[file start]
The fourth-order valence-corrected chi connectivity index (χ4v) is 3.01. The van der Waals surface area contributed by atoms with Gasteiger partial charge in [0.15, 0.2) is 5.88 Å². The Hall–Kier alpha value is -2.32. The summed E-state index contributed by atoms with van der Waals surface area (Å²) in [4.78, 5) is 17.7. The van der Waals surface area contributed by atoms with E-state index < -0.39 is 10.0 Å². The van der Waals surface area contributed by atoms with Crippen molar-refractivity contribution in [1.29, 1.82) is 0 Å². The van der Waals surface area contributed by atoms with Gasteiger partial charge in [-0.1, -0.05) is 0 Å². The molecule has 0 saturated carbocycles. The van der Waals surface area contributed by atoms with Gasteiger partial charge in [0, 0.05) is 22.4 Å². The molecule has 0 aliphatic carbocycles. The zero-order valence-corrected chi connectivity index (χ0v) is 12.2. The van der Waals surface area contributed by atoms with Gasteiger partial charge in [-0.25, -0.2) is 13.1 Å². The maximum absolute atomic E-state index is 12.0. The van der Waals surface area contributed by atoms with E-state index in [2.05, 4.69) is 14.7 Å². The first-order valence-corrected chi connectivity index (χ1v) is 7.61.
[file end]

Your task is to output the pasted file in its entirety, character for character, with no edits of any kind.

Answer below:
The fourth-order valence-corrected chi connectivity index (χ4v) is 3.01. The van der Waals surface area contributed by atoms with Gasteiger partial charge in [0.15, 0.2) is 5.88 Å². The Hall–Kier alpha value is -2.32. The summed E-state index contributed by atoms with van der Waals surface area (Å²) in [4.78, 5) is 17.7. The van der Waals surface area contributed by atoms with E-state index < -0.39 is 10.0 Å². The van der Waals surface area contributed by atoms with Crippen molar-refractivity contribution in [1.29, 1.82) is 0 Å². The van der Waals surface area contributed by atoms with Gasteiger partial charge in [-0.1, -0.05) is 0 Å². The molecule has 0 saturated carbocycles. The van der Waals surface area contributed by atoms with Gasteiger partial charge in [0, 0.05) is 22.4 Å². The molecule has 0 aliphatic carbocycles. The zero-order valence-corrected chi connectivity index (χ0v) is 12.2. The van der Waals surface area contributed by atoms with Gasteiger partial charge in [-0.25, -0.2) is 13.1 Å². The maximum absolute atomic E-state index is 12.0. The van der Waals surface area contributed by atoms with E-state index in [2.05, 4.69) is 14.7 Å². The first-order valence-corrected chi connectivity index (χ1v) is 7.61.